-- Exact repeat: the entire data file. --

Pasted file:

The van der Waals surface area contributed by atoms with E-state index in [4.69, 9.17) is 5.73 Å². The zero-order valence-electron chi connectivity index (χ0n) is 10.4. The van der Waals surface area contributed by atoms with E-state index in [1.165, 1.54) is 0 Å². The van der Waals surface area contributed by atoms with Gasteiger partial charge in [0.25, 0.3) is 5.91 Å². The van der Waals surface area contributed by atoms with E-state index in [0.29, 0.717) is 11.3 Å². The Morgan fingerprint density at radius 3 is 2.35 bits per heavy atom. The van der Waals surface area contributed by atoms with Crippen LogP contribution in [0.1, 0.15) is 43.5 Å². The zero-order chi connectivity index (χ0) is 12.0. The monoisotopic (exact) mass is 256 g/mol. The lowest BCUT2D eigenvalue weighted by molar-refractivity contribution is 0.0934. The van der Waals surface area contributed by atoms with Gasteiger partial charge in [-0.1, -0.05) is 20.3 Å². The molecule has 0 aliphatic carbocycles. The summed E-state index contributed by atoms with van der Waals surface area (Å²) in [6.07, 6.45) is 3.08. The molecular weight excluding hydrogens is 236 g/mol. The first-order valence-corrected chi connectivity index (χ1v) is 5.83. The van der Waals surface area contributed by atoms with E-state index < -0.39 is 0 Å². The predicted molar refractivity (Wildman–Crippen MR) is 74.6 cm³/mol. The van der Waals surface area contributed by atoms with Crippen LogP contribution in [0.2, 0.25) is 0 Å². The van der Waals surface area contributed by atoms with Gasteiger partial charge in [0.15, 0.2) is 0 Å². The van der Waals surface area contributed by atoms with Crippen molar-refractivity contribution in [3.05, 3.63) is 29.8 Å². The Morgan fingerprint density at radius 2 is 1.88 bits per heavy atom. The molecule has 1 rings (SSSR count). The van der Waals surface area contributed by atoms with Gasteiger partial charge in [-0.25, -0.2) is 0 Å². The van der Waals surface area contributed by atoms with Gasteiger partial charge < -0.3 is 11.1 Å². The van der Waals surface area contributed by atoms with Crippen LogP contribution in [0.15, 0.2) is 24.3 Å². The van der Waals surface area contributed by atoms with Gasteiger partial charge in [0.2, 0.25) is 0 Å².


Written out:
The van der Waals surface area contributed by atoms with E-state index in [4.69, 9.17) is 5.73 Å². The zero-order valence-electron chi connectivity index (χ0n) is 10.4. The van der Waals surface area contributed by atoms with E-state index in [1.165, 1.54) is 0 Å². The van der Waals surface area contributed by atoms with Gasteiger partial charge in [0.25, 0.3) is 5.91 Å². The van der Waals surface area contributed by atoms with E-state index in [0.29, 0.717) is 11.3 Å². The Morgan fingerprint density at radius 3 is 2.35 bits per heavy atom. The van der Waals surface area contributed by atoms with Crippen LogP contribution in [0.1, 0.15) is 43.5 Å². The zero-order chi connectivity index (χ0) is 12.0. The monoisotopic (exact) mass is 256 g/mol. The lowest BCUT2D eigenvalue weighted by molar-refractivity contribution is 0.0934. The van der Waals surface area contributed by atoms with Gasteiger partial charge in [-0.1, -0.05) is 20.3 Å². The molecule has 0 aliphatic carbocycles. The summed E-state index contributed by atoms with van der Waals surface area (Å²) in [6.07, 6.45) is 3.08. The molecular weight excluding hydrogens is 236 g/mol. The first-order valence-corrected chi connectivity index (χ1v) is 5.83. The van der Waals surface area contributed by atoms with E-state index < -0.39 is 0 Å². The predicted molar refractivity (Wildman–Crippen MR) is 74.6 cm³/mol. The van der Waals surface area contributed by atoms with Crippen LogP contribution in [0.2, 0.25) is 0 Å². The van der Waals surface area contributed by atoms with Gasteiger partial charge in [0.15, 0.2) is 0 Å². The van der Waals surface area contributed by atoms with Crippen molar-refractivity contribution in [3.05, 3.63) is 29.8 Å². The Morgan fingerprint density at radius 2 is 1.88 bits per heavy atom. The molecule has 1 rings (SSSR count). The van der Waals surface area contributed by atoms with Gasteiger partial charge in [-0.25, -0.2) is 0 Å². The van der Waals surface area contributed by atoms with Gasteiger partial charge < -0.3 is 11.1 Å². The van der Waals surface area contributed by atoms with Crippen LogP contribution in [0.15, 0.2) is 24.3 Å². The van der Waals surface area contributed by atoms with Gasteiger partial charge in [0.2, 0.25) is 0 Å².